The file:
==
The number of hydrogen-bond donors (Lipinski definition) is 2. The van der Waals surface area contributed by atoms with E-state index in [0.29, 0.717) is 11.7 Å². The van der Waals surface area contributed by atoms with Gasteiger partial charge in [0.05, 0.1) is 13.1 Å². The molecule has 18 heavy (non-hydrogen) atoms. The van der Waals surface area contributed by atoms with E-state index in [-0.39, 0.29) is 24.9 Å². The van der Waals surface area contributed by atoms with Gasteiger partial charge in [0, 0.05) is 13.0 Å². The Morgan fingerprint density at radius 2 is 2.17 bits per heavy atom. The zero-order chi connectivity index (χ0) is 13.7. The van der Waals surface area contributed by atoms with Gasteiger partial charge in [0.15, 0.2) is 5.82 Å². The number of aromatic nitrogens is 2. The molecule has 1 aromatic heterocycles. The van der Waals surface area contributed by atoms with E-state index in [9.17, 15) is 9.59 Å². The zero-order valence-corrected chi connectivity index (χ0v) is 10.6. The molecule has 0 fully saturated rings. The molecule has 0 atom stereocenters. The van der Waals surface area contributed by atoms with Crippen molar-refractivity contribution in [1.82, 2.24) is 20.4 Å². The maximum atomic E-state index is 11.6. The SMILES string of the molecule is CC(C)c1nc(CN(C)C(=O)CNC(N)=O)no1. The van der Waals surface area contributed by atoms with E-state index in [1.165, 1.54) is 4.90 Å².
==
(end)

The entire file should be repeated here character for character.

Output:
The number of hydrogen-bond donors (Lipinski definition) is 2. The van der Waals surface area contributed by atoms with E-state index in [0.29, 0.717) is 11.7 Å². The van der Waals surface area contributed by atoms with Gasteiger partial charge in [0.05, 0.1) is 13.1 Å². The molecule has 18 heavy (non-hydrogen) atoms. The van der Waals surface area contributed by atoms with E-state index in [-0.39, 0.29) is 24.9 Å². The van der Waals surface area contributed by atoms with Gasteiger partial charge in [0, 0.05) is 13.0 Å². The Morgan fingerprint density at radius 2 is 2.17 bits per heavy atom. The zero-order chi connectivity index (χ0) is 13.7. The van der Waals surface area contributed by atoms with Gasteiger partial charge in [0.15, 0.2) is 5.82 Å². The number of aromatic nitrogens is 2. The molecule has 1 aromatic heterocycles. The van der Waals surface area contributed by atoms with E-state index in [9.17, 15) is 9.59 Å². The zero-order valence-corrected chi connectivity index (χ0v) is 10.6. The molecule has 0 fully saturated rings. The molecule has 0 atom stereocenters. The van der Waals surface area contributed by atoms with Crippen molar-refractivity contribution in [1.82, 2.24) is 20.4 Å². The maximum atomic E-state index is 11.6. The SMILES string of the molecule is CC(C)c1nc(CN(C)C(=O)CNC(N)=O)no1. The van der Waals surface area contributed by atoms with E-state index in [1.165, 1.54) is 4.90 Å².